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2023 RNCM Brass Band Festival
Praise, plaudits and possibilities for the future

4BR Editor Iwan Fox looks back at a memorable RNCM Brass Band Festival, as well as examining what the future may hold for the person that takes over its artistic direction...


Praise indeed for Paul Hindmarsh...

It was wholly appropriate that the final work to be heard at the 2023 RNCM Brass Band Festival was Wilfred Heaton’s march ‘Praise’,  conducted by its outgoing Artistic Director, Paul Hindmarsh.

The reception both he and the little gem of a rendition gained from the packed audience  summed up the feeling of collective gratitude that under his astute stewardship the festival has long become the most important showcase of brass banding excellence in the world. 

Whoever follows him will take on a huge responsibility. 


Where else can you get to hear such important works such as 'Grimethorpe Aria'?

Stealth

Over the last 30 years, and in particular since it came to the RNCM, it has maintained its momentum by almost surreptitiously reflecting his sense of musical inventiveness. 

As both composers Edward Gregson and John Pickard said in their personal tributes, the event has grown almost by stealth from being a somewhat ‘English’ experience to become one of the most significant contemporary music festivals in the UK and beyond, with well over 50% of the repertoire performed written by living composers.  

Given the brass band movement’s inherently conservative approach to new ideas and major compositional voices, that alone is an achievement worth celebrating from the rooftops.  

Given the brass band movement’s inherently conservative approach to new ideas and major compositional voices, that alone is an achievement worth celebrating from the rooftops.  

The works of Gregson and Pickard have been chief amongst them (and this year was no exception), but where else has an informed brass band audience been able to hear substantial compositions from important figures such Judith Bingham, Howard Blake, Gavin Higgins and Philip Wilby, alongside exciting possibilities from talents such as Callum Au, Tom Harrold, Kelly-Marie Murphy and Joel Kirk?

Restrictive noose

And whilst death has robbed us of future works from Bramwell Tovey, Arthur Butterworth and Harrison Birtwistle, what major compositions may come our way if we can persuade the likes of Lucy Pankhurst and Simon Dobson to write for the medium without the restrictive ‘noose’ of contest requirements hanging over them?

Paul Hindmarsh has expertly trod the path between exploration and expansion. More importantly perhaps has been his ability to do this by loosening purse strings for new works to come to life. His little black book of generous donors and commission supporters is worth its weight in gold.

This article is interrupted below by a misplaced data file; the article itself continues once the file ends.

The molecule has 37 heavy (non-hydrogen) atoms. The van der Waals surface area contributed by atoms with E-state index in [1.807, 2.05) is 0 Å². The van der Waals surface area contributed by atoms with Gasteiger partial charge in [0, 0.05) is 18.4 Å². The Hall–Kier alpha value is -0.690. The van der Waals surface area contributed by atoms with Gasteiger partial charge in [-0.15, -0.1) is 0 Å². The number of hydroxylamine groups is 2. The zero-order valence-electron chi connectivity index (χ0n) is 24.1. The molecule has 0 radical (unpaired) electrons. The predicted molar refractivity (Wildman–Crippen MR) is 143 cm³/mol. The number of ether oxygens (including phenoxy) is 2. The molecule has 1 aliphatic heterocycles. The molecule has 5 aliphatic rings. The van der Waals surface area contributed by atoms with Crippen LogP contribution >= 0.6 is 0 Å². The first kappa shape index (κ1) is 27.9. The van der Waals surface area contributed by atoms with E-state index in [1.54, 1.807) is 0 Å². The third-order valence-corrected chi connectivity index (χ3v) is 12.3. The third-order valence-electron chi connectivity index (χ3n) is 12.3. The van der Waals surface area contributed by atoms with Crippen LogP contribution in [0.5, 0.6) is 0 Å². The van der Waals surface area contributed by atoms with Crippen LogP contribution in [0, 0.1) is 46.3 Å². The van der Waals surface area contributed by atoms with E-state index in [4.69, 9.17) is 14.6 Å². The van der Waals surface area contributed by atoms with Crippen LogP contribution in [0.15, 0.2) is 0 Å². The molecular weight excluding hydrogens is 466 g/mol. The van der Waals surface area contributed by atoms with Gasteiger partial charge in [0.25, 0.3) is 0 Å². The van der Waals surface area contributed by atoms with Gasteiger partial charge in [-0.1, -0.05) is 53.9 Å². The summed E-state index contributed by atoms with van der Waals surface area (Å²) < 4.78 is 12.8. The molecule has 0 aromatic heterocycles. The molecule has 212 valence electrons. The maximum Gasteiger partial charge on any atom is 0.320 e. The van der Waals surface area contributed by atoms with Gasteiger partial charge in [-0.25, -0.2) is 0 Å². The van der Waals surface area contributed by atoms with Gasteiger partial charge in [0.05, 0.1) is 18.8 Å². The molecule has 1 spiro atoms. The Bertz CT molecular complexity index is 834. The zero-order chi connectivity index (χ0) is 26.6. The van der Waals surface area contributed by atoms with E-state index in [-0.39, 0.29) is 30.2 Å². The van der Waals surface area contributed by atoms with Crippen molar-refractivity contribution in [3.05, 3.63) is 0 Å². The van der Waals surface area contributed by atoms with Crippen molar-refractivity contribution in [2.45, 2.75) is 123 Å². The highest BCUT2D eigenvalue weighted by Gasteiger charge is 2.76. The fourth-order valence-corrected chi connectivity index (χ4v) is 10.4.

Paul Hindmarsh has expertly trod the path between exploration and expansion. More importantly perhaps has been his ability to do this by loosening purse strings for new works to come to life. His little black book of generous donors and commission supporters is worth its weight in gold.

Contrasts

The core repertoire of the movement has been celebrated, whilst long forgotten works and intriguing detours have been resurrected and revived by expert arranger’s hands (including his own skilful adaptations and realisations). 

This year alone we enjoyed the contrasts of life and death with ‘Comedy’  and ‘Resurgam’,  Shakespearean tragedy, mathematical allegory, American vistas and reflections on history, let alone the infinity of space, Elizabethan renaissance and Kick-Ass heroes. 


James Fountain has been one of the world's finest brass players to perform at the event 

Balance

That balance has come through his deft collegiate approach to working with the bands and their conductors. 

There is give and take, but it has been underpinned by a huge respect for his opinions and outlook in being able to link works to wider musical hinterlands.  Anniversaries and birthdays have been celebrated, but so too thematic threads that shed new light on ingrained perceptions (including Wilfred Heaton this year).

The general absence of theatrical contest posturing and artifice is a reminder that the banding world is blessed by serious conducting and performing talent when we turn our gaze away from silver pots and prizes.     

We have been educated and enlightened in the process – notably by the very best bands and conductors who have also explored even the most established works with a renewed sense of non-contesting perspective. 

The general absence of theatrical contest posturing and artifice is a reminder that the banding world is blessed by serious conducting and performing talent when we turn our gaze away from silver pots and prizes.     

Demanding programmes

That said, it is hard to think of too many other elite level bands and conductors in the UK at present who could successfully deliver on such demanding programmes, and to such a consistently high level.  

European and American bands have performed here in the past (and it would be wonderful to welcome them again), but the festival certainly provided the clearest evidence yet that the likes of Foden’s, Grimethorpe, Tredegar, Black Dyke, Cory and Brighouse & Rastrick inhabit a different level of artistic substance to their UK counterparts.